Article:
Marketers need to work harder on talking the boardroom talk: Report

New AMI and Deloitte paper looks at marketing's role in the boardrooms and details a 10-step marketing evaluation framework

A new study from the Australian Marketing Institute (AMI) and consulting giant Deloitte, claims marketers need to work harder to speak the language of the board if they’re to get their organisations to truly appreciate marketing’s strategic role.

According to the paper, Marketing’s Role in the Boardroom: An Evaluation Framework for Boards and Directors, Australian company boards have been asking the wrong questions of marketers and would benefit from a better understanding of the critical role marketing plays in business strategy development and execution.

To help achieve this perception shift, the AMI and Deloitte set out a 10-step marketing evaluation framework covering previous period and future performance:

  1. Identify marketing assets
  2. Identify the metrics being used to measure the health and performance of each marketing asset
  3. Identify changes to these existing metrics (such as evolving marketing dynamics, competitor actions) and the factors influencing these changes
  4. Assess the value added by marketing in the previous period
  5. Identify significant market issues, opportunities and risks and how they will be managed
  6. Assess whether the current marketing plan adequately takes advantage of opportunities available, relative to other feasible alternatives
  7. Evaluate period performance, based on planning marketing investment
  8. Understand potential competitive reactions and environmental uncertainties and develop contingency plans to mitigate their effects
  9. Assess whether the proposed level of investment in marketing assets is appropriate to realising strategic plans
  10. Develop metrics for monitoring performance in terms of application of resources (inputs), performance (outputs) and marketing efficiency (conversion).

“There has been lots of attention paid to the importance of big data in shaping and executing business strategy, and better knowledge of marketing is emerging as a critical board need,” AMI CEO, Mark Crowe said.

“Deloitte’s research indicates that feedback about execution of strategy is being provided to boards more frequently than before – as often as once per month – which is a promising development. However the benefit of this additional insight is negated by many boards’ widespread lack of exposure to marketing strategy and knowledge of how marketing works. It’s also holding boards back from fully embracing the marketing discipline at the top table.”

Deloitte partner and CMO, David Redhill, pointed out the company’s recent board effectiveness research with chairs and CEOs of the ASX top 200 companies indicated many Australian businesses in all sectors are reacting slowly to digitally disruptive change and that those most profoundly impacted are the ones that know their customers the least. The ones succeeding are building their knowledge of their customers, deriving insights from their markets and improving their marketing effectiveness and audience engagement through ongoing data interpretation.

“Marketing needs to play a critical role in stepping up and showing the board what’s possible,” Redhill added. “To harmonise a coherent long-term business strategy with the need for short-term agility, the visions of both board and marketing need to be aligned.”

The paper’s primary contributor was professional or marketing in the Research School of Management at the ANU professor of marketing of London Business School, John Roberts.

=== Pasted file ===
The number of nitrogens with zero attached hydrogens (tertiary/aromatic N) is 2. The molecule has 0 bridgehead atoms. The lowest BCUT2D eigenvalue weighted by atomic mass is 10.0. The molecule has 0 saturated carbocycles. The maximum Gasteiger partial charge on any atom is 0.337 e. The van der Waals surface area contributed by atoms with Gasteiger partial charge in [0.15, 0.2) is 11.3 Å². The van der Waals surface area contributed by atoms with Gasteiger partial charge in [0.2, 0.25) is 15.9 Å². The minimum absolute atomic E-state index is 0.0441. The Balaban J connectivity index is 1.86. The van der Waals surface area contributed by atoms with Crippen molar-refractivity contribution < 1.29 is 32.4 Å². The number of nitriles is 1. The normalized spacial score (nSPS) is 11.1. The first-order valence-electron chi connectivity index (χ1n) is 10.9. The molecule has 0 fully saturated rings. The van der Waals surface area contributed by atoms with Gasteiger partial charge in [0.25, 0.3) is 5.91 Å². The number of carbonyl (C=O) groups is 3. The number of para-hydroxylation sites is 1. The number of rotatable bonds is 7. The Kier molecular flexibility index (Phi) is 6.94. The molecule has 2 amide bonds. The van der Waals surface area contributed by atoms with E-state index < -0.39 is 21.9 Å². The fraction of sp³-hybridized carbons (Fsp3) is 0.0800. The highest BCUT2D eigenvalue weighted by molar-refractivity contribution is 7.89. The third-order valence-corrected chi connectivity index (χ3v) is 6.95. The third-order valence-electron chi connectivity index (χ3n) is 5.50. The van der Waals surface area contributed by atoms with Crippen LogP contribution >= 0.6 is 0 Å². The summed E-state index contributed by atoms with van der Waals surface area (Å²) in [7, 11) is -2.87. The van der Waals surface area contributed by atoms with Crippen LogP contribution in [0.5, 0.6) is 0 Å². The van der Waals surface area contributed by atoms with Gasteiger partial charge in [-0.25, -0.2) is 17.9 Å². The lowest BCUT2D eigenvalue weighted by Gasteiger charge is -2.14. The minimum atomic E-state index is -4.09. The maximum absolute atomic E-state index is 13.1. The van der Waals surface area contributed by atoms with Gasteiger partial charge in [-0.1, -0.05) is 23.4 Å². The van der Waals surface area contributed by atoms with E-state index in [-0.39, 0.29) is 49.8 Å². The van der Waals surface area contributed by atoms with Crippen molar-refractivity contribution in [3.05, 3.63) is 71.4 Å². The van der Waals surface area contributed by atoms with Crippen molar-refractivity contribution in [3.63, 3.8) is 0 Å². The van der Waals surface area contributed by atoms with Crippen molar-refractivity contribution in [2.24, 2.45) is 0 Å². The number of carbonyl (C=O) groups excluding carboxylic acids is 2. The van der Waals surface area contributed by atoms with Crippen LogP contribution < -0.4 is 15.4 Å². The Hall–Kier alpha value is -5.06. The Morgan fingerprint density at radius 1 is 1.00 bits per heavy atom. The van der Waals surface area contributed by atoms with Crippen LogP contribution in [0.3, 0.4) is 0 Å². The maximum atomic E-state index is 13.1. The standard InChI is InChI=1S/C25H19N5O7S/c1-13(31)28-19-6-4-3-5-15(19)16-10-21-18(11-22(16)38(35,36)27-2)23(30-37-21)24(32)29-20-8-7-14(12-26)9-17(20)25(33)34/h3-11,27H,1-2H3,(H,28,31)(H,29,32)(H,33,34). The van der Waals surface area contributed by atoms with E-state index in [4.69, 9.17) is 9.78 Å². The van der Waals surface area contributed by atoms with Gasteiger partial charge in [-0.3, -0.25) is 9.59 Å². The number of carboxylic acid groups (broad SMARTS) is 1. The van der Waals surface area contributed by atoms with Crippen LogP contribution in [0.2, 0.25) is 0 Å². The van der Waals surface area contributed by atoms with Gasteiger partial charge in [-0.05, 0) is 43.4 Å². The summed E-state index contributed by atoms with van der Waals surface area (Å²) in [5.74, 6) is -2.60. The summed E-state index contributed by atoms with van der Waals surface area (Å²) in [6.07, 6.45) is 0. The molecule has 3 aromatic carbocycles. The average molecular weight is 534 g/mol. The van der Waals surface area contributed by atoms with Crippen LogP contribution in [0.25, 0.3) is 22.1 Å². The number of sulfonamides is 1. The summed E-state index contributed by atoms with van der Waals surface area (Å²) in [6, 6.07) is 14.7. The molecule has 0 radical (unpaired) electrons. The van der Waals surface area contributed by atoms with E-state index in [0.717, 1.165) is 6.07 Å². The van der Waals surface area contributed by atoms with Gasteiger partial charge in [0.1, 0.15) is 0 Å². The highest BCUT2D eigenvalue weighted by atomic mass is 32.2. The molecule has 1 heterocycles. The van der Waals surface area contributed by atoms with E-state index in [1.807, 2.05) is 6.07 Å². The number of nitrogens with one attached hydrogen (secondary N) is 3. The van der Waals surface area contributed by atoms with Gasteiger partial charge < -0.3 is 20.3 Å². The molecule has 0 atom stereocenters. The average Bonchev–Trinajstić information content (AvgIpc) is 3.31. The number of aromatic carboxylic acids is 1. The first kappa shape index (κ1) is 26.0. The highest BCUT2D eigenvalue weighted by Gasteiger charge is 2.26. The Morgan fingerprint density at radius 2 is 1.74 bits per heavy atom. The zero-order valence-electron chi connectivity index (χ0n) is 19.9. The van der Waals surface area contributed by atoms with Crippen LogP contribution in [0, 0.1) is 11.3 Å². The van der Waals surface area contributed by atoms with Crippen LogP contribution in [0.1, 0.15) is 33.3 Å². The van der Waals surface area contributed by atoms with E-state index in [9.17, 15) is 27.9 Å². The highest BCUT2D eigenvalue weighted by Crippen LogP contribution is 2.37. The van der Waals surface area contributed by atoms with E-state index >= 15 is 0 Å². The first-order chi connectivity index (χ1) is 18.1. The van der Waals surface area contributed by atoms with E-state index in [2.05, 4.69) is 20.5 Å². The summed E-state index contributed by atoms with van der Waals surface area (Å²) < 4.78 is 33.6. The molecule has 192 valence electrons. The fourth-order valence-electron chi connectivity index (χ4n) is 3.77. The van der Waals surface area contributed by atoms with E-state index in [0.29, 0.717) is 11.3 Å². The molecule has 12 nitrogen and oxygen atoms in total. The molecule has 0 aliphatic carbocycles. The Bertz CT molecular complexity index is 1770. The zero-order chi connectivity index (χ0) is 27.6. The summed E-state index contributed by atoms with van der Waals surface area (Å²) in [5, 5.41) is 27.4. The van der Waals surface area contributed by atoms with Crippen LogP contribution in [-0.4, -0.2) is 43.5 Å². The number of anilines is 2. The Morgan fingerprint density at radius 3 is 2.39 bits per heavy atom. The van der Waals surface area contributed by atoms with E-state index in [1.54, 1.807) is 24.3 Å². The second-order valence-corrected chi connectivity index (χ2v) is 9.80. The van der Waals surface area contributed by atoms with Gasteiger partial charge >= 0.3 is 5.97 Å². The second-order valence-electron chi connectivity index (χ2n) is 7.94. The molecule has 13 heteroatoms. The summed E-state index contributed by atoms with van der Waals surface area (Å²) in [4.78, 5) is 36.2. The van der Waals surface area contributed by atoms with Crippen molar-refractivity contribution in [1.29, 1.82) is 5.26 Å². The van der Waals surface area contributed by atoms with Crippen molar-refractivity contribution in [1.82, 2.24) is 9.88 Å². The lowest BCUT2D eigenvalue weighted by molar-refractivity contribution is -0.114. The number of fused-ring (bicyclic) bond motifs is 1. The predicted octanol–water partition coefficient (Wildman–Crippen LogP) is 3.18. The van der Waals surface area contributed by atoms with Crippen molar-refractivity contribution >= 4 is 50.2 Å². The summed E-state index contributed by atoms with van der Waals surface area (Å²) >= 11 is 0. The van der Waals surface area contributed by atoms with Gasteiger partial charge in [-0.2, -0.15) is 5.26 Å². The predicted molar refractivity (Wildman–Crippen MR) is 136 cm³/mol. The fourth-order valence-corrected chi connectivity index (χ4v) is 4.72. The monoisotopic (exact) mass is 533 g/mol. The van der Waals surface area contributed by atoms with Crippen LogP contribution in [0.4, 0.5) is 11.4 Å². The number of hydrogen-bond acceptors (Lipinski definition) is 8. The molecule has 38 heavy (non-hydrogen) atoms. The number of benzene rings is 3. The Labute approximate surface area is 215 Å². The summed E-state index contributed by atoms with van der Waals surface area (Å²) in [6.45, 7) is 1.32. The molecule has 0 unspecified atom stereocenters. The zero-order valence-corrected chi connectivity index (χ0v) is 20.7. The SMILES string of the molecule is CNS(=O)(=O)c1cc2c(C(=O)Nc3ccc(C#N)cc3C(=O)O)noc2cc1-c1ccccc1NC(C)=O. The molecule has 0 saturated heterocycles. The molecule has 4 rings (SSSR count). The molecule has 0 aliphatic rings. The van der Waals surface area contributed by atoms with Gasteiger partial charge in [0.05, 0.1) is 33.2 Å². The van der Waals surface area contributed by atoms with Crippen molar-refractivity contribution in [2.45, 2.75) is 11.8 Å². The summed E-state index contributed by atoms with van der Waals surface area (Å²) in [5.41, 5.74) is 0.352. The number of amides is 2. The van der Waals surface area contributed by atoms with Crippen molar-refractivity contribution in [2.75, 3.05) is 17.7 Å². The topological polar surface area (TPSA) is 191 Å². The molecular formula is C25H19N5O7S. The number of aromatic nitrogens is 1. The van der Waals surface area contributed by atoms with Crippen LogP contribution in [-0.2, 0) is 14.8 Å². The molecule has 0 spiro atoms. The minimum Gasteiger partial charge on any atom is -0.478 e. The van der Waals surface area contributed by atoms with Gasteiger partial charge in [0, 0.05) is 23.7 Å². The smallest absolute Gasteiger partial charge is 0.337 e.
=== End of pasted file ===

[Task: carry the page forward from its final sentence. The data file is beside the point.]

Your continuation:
Join the newsletter!

Or

Sign up to gain exclusive access to email subscriptions, event invitations, competitions, giveaways, and much more.

Membership is free, and your security and privacy remain protected. View our privacy policy before signing up.

Error: Please check your email address.
Show Comments

Latest Videos

More Videos

Are you sure they wont start a platform that the cheese is white, pretty sure that is racist

Hite

New brand name for Coon Cheese revealed

Read more

Real digital transformation requires reshaping the way the business create value for customers. Achieving this requires that organization...

ravi H

10 lessons Telstra has learnt through its T22 transformation

Read more

thanks

Lillian Juliet

How Winedirect has lifted customer recency, frequency and value with a digital overhaul

Read more

Having an effective Point of Sale system implemented in your retail store can streamline the transactions and data management activities....

Sheetal Kamble

​Jurlique’s move to mobile POS set to enhance customer experience

Read more

I too am regularly surprised at how little care a large swathe of consumers take over the sharing and use of their personal data. As a m...

Catherine Stenson

Have customers really changed? - Marketing edge - CMO Australia

Read more

Blog Posts

Brand storytelling lessons from Singapore’s iconic Fullerton hotel

In early 2020, I had the pleasure of staying at the newly opened Fullerton Hotel in Sydney. It was on this trip I first became aware of the Fullerton’s commitment to brand storytelling.

Gabrielle Dolan

Business storytelling leader

You’re doing it wrong: Emotion doesn’t mean emotional

If you’ve been around advertising long enough, you’ve probably seen (or written) a slide which says: “They won’t remember what you say, they’ll remember how you made them feel.” But it’s wrong. Our understanding of how emotion is used in advertising has been ill informed and poorly applied.

Zac Martin

Senior planner, Ogilvy Melbourne

Why does brand execution often kill creativity?

The launch of a new brand, or indeed a rebrand, is a transformation to be greeted with fanfare. So why is it that once the brand has launched, the brand execution phase can also be the moment at which you kill its creativity?

Rich Curtis

CEO, FutureBrand A/NZ

Sign in